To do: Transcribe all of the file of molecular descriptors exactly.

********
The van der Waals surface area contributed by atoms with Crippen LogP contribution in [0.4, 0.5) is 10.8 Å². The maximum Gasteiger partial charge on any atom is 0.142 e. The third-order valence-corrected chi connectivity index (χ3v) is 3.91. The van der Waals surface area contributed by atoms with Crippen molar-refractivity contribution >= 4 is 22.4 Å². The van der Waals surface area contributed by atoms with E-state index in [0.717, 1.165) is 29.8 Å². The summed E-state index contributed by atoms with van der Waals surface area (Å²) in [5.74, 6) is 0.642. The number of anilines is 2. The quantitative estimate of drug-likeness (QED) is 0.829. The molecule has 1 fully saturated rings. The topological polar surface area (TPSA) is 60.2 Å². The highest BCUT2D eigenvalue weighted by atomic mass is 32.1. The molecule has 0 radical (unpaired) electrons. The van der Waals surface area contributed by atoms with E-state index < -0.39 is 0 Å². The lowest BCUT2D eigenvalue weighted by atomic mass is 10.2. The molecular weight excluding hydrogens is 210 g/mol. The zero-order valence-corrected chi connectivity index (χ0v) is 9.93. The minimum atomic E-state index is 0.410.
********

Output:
The van der Waals surface area contributed by atoms with Crippen LogP contribution in [0.4, 0.5) is 10.8 Å². The maximum Gasteiger partial charge on any atom is 0.142 e. The third-order valence-corrected chi connectivity index (χ3v) is 3.91. The van der Waals surface area contributed by atoms with Crippen molar-refractivity contribution >= 4 is 22.4 Å². The van der Waals surface area contributed by atoms with E-state index in [0.717, 1.165) is 29.8 Å². The summed E-state index contributed by atoms with van der Waals surface area (Å²) in [5.74, 6) is 0.642. The number of anilines is 2. The quantitative estimate of drug-likeness (QED) is 0.829. The molecule has 1 fully saturated rings. The topological polar surface area (TPSA) is 60.2 Å². The highest BCUT2D eigenvalue weighted by atomic mass is 32.1. The molecule has 0 radical (unpaired) electrons. The van der Waals surface area contributed by atoms with E-state index < -0.39 is 0 Å². The lowest BCUT2D eigenvalue weighted by atomic mass is 10.2. The molecular weight excluding hydrogens is 210 g/mol. The zero-order valence-corrected chi connectivity index (χ0v) is 9.93. The minimum atomic E-state index is 0.410.